They have a new graphic now to show which judge is "most popular" on Twitter, with silhouettes of the judges whose size indicates their share of the tweets. Simon has the lead at 53 percent, and also an obvious misconception that people only post on Twitter about things that are popular. Well, he just joined tonight, so he'll soon learn.
Steve asks Simon to introduce the final singer, even though there are still two left to go, but Simon would rather go on about his Twitter ranking before saying Drew will be singing a U2 song. The intro reel is partly about Drew's shocked reaction last week to L.A.'s lukewarm comments about the Drew Rut, and partly about how the teenage contestants (Drew, Rachel, and Astro) still have to go to "school," which of course is just three hours a day in a trailer with a "contestant teacher." Simon promises that they've nailed it this week, while L.A. gets a little catty about Drew always doing the same thing. Quit it, L.A., that's my job. But Simon promises a "very different Drew" this week.
Cut to Drew onstage, easing into a slow, creepy, minor-key version of "With or Without You." Well, the blue spotlights are new, at least. I keep expecting her to bust out and do something, but it's Drew through and through.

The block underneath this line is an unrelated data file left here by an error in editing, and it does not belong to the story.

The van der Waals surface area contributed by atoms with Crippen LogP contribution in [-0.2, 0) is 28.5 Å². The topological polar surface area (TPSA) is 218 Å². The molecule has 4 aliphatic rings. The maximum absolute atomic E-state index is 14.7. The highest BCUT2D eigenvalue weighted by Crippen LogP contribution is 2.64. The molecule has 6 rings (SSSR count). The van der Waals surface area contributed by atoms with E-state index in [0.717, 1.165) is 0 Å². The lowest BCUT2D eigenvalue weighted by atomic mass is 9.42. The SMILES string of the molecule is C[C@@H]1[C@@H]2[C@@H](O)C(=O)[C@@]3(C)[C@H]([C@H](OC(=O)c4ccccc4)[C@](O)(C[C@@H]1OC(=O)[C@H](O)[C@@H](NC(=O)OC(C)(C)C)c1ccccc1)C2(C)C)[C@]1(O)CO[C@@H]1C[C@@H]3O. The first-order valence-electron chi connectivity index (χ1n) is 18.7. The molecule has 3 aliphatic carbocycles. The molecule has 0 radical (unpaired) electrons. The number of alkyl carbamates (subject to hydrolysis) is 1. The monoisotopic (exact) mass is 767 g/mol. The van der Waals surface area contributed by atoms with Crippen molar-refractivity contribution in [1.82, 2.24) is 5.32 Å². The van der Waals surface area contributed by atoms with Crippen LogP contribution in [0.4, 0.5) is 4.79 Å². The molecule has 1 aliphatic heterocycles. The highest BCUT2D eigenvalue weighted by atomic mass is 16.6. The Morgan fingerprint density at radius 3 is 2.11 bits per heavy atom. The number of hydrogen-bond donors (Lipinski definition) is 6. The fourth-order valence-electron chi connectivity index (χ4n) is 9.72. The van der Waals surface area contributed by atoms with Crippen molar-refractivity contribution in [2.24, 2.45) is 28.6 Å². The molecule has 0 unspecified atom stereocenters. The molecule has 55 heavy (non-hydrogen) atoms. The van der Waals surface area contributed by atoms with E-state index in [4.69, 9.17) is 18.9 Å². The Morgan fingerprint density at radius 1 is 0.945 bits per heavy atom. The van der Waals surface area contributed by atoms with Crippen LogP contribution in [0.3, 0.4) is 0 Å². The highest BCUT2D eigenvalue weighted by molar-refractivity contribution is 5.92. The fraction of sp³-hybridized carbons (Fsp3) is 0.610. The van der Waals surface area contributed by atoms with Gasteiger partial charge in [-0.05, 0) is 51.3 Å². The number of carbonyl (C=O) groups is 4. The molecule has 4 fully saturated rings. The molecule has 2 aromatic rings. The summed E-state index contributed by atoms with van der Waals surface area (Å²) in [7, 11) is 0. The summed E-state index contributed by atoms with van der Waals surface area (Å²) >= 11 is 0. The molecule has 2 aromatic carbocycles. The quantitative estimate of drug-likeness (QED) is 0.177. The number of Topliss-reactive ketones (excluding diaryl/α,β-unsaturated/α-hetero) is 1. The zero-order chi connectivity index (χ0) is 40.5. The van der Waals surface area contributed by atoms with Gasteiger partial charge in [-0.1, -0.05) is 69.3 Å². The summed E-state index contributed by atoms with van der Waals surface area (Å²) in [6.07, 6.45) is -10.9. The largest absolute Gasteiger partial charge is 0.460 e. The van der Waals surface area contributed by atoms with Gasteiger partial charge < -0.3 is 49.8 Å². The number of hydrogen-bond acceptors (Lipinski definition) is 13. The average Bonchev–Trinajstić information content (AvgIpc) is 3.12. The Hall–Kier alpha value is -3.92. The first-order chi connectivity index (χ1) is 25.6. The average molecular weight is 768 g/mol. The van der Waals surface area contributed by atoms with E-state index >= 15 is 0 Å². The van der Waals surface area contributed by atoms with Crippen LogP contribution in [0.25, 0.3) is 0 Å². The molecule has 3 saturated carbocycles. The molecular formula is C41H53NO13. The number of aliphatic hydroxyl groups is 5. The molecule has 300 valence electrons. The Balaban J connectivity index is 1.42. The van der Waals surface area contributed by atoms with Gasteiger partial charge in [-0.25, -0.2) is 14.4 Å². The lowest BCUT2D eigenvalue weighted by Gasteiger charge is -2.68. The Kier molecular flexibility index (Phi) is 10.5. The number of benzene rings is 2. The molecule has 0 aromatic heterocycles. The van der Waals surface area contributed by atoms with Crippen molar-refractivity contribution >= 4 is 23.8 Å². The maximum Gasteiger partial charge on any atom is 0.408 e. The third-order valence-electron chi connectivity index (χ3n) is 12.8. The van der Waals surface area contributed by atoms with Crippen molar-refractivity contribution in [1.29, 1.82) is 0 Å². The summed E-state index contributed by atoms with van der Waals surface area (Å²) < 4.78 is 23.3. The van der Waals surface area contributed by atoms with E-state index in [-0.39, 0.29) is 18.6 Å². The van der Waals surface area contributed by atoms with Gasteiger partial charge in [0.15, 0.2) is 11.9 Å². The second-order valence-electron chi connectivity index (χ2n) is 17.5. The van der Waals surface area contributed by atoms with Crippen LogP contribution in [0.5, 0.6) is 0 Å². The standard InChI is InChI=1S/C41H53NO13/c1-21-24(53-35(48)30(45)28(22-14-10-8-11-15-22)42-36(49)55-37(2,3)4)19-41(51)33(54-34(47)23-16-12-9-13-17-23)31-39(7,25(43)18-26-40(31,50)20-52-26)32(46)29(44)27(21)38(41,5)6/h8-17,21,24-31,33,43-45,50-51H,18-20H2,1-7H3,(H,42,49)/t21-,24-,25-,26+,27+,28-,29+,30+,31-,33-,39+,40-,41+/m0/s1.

L.A. starts by complimenting her on the originality of her voice, but ambiguously says he still wants more. From behind a cloud of stage-smoke overspill that makes it look like her lap is on fire, Nicole cops to feeling frustrated at not seeing Drew bust out. And as much as I hate to agree with Simon, I might hate agreeing with Nicole even more. Paula reminds Drew that she has a big fan base, but she should take advantage of the themes to show some diversity. Simon just tells her to ignore the other judges because she has what it takes. And then Drew cuts Simon off to thank her fans. No, Drew, he said ignore the other judges.
One more singer to go, and L.A. talks up the rock credentials of the Janis Joplin song that Marcus Canty is singing. In the intro reel, L.A. talks about how great it is to work with a "PK" or preacher's kid like Marcus. The pastor is actually his aunt, and he Skypes with the Sunday School class. He's a little worried about all the half-dressed dancers L.A. is going to have onstage with him, and how that fits with his nice-boy, role-model image.
Well, it looks like he's going straight to hell. Seriously, L.A. has the stage all lit with flames, and when the dancers come out and form a line, Marcus lies on the floor and slides on his back between their legs. Sure, this is the week his aunt and his mom come to see the show. Marcus gets off the stage a bit during the sing to work the crowd and the camera, and maybe partly to get away from those dancers before he's both completely damned and thoroughly clap-ridden. He winds up back in the middle of them at the end of the song anyway, though.